Non-profit

Election Infrastructure Initiative

The Election Infrastructure Initiative is a joint project of the Center for Technology and Civic Life (CTCL) and Center for Secure and Modern Elections (CSME), part of a multi-billion-dollar “dark money” network run by the consultancy Arabella Advisors in Washington, DC and a front for the New Venture Fund and Sixteen Thirty Fund. The initiative seeks to help congressional Democrats pass a proposed infrastructure bill, including sweeping changes to the elections process.

Background

For more information, see Center for Tech and Civic Life (Nonprofit) and Center for Secure and Modern Elections (Nonprofit)

The Election Infrastructure Initiative is run by two organizations. The Center for Technology and Civic Life (CTCL) is a left-of-center advocacy group that supports sweeping transformations in the elections process\. CTCL was founded in 2012 by Tiana Epps-JohnsonDonny Bridges, and Whitney May, formerly staffers at the now-defunct New Organizing Institute (NOI), which the Washington Post has described as “the Democratic Party’s Hogwarts for digital wizardry” for its prominence in training left-wing activists in digital strategy and organizing. In the months leading up to the 2020 election, Mark Zuckerberg and his wife Priscilla Chan donated $350 million to CTCL in COVID-19 “relief funds,” which then disseminated the funds in grants to hundreds of county and city elections officials to pay for more staff, protective gear, equipment for processing mail-in and absentee ballots, and “voter education.” CTCL has been criticized for targeting Democratic-leaning jurisdictions in swing states critical to helping Democratic nominee Joe Biden defeat incumbent Republican President Donald Trump; in October 2020 the group was sued by the state of Louisiana for illegally funding local elections offices in violation of state law, although the suit was dismissed by a state judge. [1] [2]

The Center for Secure and Modern Elections (CSME) is a front for the New Venture Fund, a 501(c)(3) pass-through funding nonprofit that specializes in fiscally sponsoring new left-wing activist groups. Its lobbying “sister,” CSME Action, is likewise sponsored by New Venture Fund affiliate Sixteen Thirty Fund, which also funds activist causes and incubates new advocacy organizations. Both nonprofits are managed by Arabella Advisors, a consulting firm in Washington, DC; Arabella’s nonprofit network, which includes two other nonprofits, has been criticized by left- and right-leaning commentators as a top “dark money” network on the Left. The New York Times has criticized Arabella’s “system of political financing, which often obscures the identities of donors,” as “dark money,” calling the network “a leading vehicle for it on the Left.” [3]

Advocacy and Lobbying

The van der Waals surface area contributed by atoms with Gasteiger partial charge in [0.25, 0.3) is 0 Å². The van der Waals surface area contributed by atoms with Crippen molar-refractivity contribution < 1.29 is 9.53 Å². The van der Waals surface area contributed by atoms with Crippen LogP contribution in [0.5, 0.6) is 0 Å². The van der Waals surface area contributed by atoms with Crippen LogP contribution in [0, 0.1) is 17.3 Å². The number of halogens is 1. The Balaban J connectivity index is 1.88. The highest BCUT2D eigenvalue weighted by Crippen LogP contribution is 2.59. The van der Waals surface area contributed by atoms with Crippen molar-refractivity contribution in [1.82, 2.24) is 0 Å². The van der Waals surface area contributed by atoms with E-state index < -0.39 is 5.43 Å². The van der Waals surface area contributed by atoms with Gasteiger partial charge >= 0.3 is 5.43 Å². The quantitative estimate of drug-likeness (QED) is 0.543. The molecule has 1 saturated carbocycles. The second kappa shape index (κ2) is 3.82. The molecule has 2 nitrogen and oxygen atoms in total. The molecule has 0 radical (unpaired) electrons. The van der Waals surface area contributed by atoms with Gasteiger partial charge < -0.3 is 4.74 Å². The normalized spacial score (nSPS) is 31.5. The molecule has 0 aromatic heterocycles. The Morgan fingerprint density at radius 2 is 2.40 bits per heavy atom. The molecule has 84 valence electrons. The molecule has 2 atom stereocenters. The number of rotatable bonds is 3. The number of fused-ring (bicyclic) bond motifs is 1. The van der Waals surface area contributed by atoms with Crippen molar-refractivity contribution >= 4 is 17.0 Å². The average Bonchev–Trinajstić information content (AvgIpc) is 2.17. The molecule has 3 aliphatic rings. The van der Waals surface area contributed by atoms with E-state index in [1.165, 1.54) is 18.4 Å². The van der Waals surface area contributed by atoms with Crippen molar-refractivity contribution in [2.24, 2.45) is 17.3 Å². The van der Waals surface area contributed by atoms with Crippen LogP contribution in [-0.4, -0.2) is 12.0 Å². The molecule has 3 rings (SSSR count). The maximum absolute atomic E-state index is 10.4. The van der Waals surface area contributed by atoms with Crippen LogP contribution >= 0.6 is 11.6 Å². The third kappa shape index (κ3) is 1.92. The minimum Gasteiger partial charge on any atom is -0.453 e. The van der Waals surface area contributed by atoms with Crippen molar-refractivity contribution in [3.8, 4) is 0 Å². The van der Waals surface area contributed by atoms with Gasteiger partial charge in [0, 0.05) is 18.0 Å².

On May 6, 2021, the Election Infrastructure Initiative released a post arguing for Congress to include $20 billion in funding for “secure election infrastructure in the upcoming infrastructure bill” (unreleased as of May 6, 2021). The article cited a quotation from CTCL, one of the campaign’s parent groups and responsible for distributing $350 million in grants from Facebook founder and billionaire Mark Zuckerberg to hundreds of county and city elections officials in the lead-up to the 2020 election: “Philanthropic funding for election administration helped make ends-meet in 2020. It was a Band-Aid, not a long-term solution.” Among the campaign’s priorities are: [4]

  • Replacing outdated voting machines
  • Upgrading voter registration databases and websites
  • Investing in election management equipment, including ballot sorters, envelope openers and stuffers, and ballot verification technology
  • Upgrading local election management systems, including software
  • Investing in physical infrastructure (including real estate) to allow local election jurisdictions to provide early, mail and in-person voting opportunities, and maintain secure facilities for storage of election equipment and materials
  • Bolstering systems to execute election audits
  • Strengthening cybersecurity posture

References

  1. For more on CTCL’s controversies and criticism, see its profile: https://www.influencewatch.org/non-profit/center-for-tech-and-civic-life/#criticism-and-controversies ^
  2. State of Louisiana v. Center for Technology and Civic Life, New Venture Fund, et al. Filed October 2, 2020. Accessed May 12, 2021. Original URL: https://lailluminator.com/wp-content/uploads/2020/10/2020.10.02-AG-Petition.pdf. Archived URL: https://www.influencewatch.org/app/uploads/2021/05/Louisiana-v-CTCL-New-Venture-Fund.-10.02.2020.pdf ^
  3. Kenneth P. Vogel, Katie Robertson. “Top Bidder for Tribune Newspapers Is an Influential Liberal Donor.” New York Times. April 13, 2021. Accessed April 14, 2021. https://www.nytimes.com/2021/04/13/business/media/wyss-tribune-company-buyer.html ^
  4. “New Campaign Launches to Seek Federal Funding For Secure Election Infrastructure in Congressional Infrastructure Bill.” Election Infrastructure Initiative. May 6, 2021. Accessed May 13, 2021. Original URL: https://www.modernizeourelections.org/updates/newcampaign. Archived: https://www.influencewatch.org/app/uploads/2021/05/election-infrastructure-initiative-lobbying-article-05.06.2021.pdf ^
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